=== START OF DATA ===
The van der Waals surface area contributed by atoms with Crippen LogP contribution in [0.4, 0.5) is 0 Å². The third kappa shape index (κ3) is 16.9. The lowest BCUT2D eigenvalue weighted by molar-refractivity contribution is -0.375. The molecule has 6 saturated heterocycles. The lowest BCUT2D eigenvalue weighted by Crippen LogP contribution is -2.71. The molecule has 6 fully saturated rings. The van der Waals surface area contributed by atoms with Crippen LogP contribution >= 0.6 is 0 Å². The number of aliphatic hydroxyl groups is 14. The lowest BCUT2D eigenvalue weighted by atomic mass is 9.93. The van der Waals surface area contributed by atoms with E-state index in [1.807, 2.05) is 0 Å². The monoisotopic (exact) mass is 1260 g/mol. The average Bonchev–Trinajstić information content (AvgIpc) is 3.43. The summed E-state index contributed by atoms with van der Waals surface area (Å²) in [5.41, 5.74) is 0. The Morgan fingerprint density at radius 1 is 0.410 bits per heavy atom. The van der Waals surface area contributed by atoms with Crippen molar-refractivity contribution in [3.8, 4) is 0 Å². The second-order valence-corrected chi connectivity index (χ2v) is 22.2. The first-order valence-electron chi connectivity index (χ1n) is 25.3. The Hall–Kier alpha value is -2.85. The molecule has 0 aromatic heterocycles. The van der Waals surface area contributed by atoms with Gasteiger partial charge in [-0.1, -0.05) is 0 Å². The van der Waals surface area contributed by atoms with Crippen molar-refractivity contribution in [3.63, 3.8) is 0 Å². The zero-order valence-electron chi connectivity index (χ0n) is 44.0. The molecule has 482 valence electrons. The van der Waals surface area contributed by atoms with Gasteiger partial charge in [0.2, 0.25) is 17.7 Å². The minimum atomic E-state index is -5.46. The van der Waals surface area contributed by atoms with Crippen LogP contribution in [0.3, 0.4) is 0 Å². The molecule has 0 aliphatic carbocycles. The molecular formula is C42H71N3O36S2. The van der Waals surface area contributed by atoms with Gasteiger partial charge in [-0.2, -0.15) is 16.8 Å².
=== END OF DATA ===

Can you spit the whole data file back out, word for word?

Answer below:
The van der Waals surface area contributed by atoms with Crippen LogP contribution in [0.4, 0.5) is 0 Å². The third kappa shape index (κ3) is 16.9. The lowest BCUT2D eigenvalue weighted by molar-refractivity contribution is -0.375. The molecule has 6 saturated heterocycles. The lowest BCUT2D eigenvalue weighted by Crippen LogP contribution is -2.71. The molecule has 6 fully saturated rings. The van der Waals surface area contributed by atoms with Crippen LogP contribution >= 0.6 is 0 Å². The number of aliphatic hydroxyl groups is 14. The lowest BCUT2D eigenvalue weighted by atomic mass is 9.93. The van der Waals surface area contributed by atoms with E-state index in [1.807, 2.05) is 0 Å². The monoisotopic (exact) mass is 1260 g/mol. The average Bonchev–Trinajstić information content (AvgIpc) is 3.43. The summed E-state index contributed by atoms with van der Waals surface area (Å²) in [5.41, 5.74) is 0. The Morgan fingerprint density at radius 1 is 0.410 bits per heavy atom. The van der Waals surface area contributed by atoms with Crippen molar-refractivity contribution in [3.8, 4) is 0 Å². The second-order valence-corrected chi connectivity index (χ2v) is 22.2. The first-order valence-electron chi connectivity index (χ1n) is 25.3. The Hall–Kier alpha value is -2.85. The molecule has 0 aromatic heterocycles. The van der Waals surface area contributed by atoms with Gasteiger partial charge in [-0.1, -0.05) is 0 Å². The van der Waals surface area contributed by atoms with Crippen molar-refractivity contribution in [3.63, 3.8) is 0 Å². The zero-order valence-electron chi connectivity index (χ0n) is 44.0. The molecule has 482 valence electrons. The van der Waals surface area contributed by atoms with Gasteiger partial charge in [0.2, 0.25) is 17.7 Å². The minimum atomic E-state index is -5.46. The van der Waals surface area contributed by atoms with Crippen LogP contribution in [0.3, 0.4) is 0 Å². The molecule has 0 aliphatic carbocycles. The molecular formula is C42H71N3O36S2. The van der Waals surface area contributed by atoms with Gasteiger partial charge in [-0.2, -0.15) is 16.8 Å².